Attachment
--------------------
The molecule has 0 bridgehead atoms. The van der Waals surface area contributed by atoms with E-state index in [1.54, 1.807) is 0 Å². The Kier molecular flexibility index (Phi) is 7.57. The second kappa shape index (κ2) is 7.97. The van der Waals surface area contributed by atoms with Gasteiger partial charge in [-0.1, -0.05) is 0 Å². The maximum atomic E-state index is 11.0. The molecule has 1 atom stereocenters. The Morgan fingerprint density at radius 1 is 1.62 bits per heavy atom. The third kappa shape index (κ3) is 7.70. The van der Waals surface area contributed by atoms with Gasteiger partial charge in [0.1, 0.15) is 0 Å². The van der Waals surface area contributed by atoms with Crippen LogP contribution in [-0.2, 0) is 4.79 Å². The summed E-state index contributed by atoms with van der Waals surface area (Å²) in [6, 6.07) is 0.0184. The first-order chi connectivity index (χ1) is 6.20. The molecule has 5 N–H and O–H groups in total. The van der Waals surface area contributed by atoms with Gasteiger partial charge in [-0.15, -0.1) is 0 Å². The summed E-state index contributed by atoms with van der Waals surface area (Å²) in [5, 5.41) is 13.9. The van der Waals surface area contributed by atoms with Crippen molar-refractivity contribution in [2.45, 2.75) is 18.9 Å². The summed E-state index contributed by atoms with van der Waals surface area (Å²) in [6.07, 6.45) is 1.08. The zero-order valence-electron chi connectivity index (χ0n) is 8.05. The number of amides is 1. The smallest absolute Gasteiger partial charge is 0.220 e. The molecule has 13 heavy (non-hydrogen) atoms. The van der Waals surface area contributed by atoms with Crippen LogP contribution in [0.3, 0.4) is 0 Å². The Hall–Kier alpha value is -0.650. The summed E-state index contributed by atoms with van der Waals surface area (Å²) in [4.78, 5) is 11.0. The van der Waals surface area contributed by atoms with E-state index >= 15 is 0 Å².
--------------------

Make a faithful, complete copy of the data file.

The molecule has 0 bridgehead atoms. The van der Waals surface area contributed by atoms with E-state index in [1.54, 1.807) is 0 Å². The Kier molecular flexibility index (Phi) is 7.57. The second kappa shape index (κ2) is 7.97. The van der Waals surface area contributed by atoms with Gasteiger partial charge in [-0.1, -0.05) is 0 Å². The maximum atomic E-state index is 11.0. The molecule has 1 atom stereocenters. The Morgan fingerprint density at radius 1 is 1.62 bits per heavy atom. The third kappa shape index (κ3) is 7.70. The van der Waals surface area contributed by atoms with Gasteiger partial charge in [0.1, 0.15) is 0 Å². The van der Waals surface area contributed by atoms with Crippen LogP contribution in [-0.2, 0) is 4.79 Å². The summed E-state index contributed by atoms with van der Waals surface area (Å²) in [6, 6.07) is 0.0184. The first-order chi connectivity index (χ1) is 6.20. The molecule has 5 N–H and O–H groups in total. The van der Waals surface area contributed by atoms with Gasteiger partial charge in [-0.15, -0.1) is 0 Å². The summed E-state index contributed by atoms with van der Waals surface area (Å²) in [5, 5.41) is 13.9. The van der Waals surface area contributed by atoms with Crippen molar-refractivity contribution in [2.45, 2.75) is 18.9 Å². The summed E-state index contributed by atoms with van der Waals surface area (Å²) in [6.07, 6.45) is 1.08. The zero-order valence-electron chi connectivity index (χ0n) is 8.05. The number of amides is 1. The smallest absolute Gasteiger partial charge is 0.220 e. The molecule has 13 heavy (non-hydrogen) atoms. The van der Waals surface area contributed by atoms with Crippen LogP contribution in [0.3, 0.4) is 0 Å². The Hall–Kier alpha value is -0.650. The summed E-state index contributed by atoms with van der Waals surface area (Å²) in [4.78, 5) is 11.0. The van der Waals surface area contributed by atoms with E-state index >= 15 is 0 Å².